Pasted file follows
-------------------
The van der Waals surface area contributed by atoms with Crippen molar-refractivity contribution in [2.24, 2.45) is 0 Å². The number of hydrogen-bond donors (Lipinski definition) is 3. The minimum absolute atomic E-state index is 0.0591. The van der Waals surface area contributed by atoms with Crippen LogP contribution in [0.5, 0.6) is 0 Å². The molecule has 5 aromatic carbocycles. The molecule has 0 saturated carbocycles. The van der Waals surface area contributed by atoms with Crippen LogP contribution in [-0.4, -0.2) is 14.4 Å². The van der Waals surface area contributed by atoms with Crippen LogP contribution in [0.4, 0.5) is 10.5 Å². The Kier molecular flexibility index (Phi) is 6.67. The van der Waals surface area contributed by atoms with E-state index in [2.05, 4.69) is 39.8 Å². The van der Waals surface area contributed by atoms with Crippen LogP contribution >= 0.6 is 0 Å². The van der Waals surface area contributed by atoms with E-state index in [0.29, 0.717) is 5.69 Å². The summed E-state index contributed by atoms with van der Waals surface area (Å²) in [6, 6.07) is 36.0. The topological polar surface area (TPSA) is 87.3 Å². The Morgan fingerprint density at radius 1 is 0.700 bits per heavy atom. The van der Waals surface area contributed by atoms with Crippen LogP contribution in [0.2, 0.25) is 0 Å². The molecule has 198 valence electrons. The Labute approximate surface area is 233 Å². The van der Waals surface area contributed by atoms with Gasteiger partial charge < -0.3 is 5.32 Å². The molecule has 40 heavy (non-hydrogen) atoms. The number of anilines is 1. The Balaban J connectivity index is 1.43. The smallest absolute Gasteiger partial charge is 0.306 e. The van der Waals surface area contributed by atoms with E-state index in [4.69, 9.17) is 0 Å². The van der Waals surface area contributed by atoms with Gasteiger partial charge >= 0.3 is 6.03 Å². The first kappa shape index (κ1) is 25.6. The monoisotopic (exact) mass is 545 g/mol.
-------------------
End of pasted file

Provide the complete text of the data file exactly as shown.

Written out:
The van der Waals surface area contributed by atoms with Crippen molar-refractivity contribution in [2.24, 2.45) is 0 Å². The number of hydrogen-bond donors (Lipinski definition) is 3. The minimum absolute atomic E-state index is 0.0591. The van der Waals surface area contributed by atoms with Crippen LogP contribution in [0.5, 0.6) is 0 Å². The molecule has 5 aromatic carbocycles. The molecule has 0 saturated carbocycles. The van der Waals surface area contributed by atoms with Crippen LogP contribution in [-0.4, -0.2) is 14.4 Å². The van der Waals surface area contributed by atoms with Crippen LogP contribution in [0.4, 0.5) is 10.5 Å². The Kier molecular flexibility index (Phi) is 6.67. The van der Waals surface area contributed by atoms with E-state index in [2.05, 4.69) is 39.8 Å². The van der Waals surface area contributed by atoms with Crippen LogP contribution >= 0.6 is 0 Å². The van der Waals surface area contributed by atoms with E-state index in [0.29, 0.717) is 5.69 Å². The summed E-state index contributed by atoms with van der Waals surface area (Å²) in [6, 6.07) is 36.0. The topological polar surface area (TPSA) is 87.3 Å². The Morgan fingerprint density at radius 1 is 0.700 bits per heavy atom. The van der Waals surface area contributed by atoms with Crippen LogP contribution in [0.2, 0.25) is 0 Å². The molecule has 198 valence electrons. The Labute approximate surface area is 233 Å². The van der Waals surface area contributed by atoms with Gasteiger partial charge < -0.3 is 5.32 Å². The molecule has 40 heavy (non-hydrogen) atoms. The number of anilines is 1. The Balaban J connectivity index is 1.43. The smallest absolute Gasteiger partial charge is 0.306 e. The van der Waals surface area contributed by atoms with E-state index in [4.69, 9.17) is 0 Å². The van der Waals surface area contributed by atoms with Gasteiger partial charge >= 0.3 is 6.03 Å². The first kappa shape index (κ1) is 25.6. The monoisotopic (exact) mass is 545 g/mol.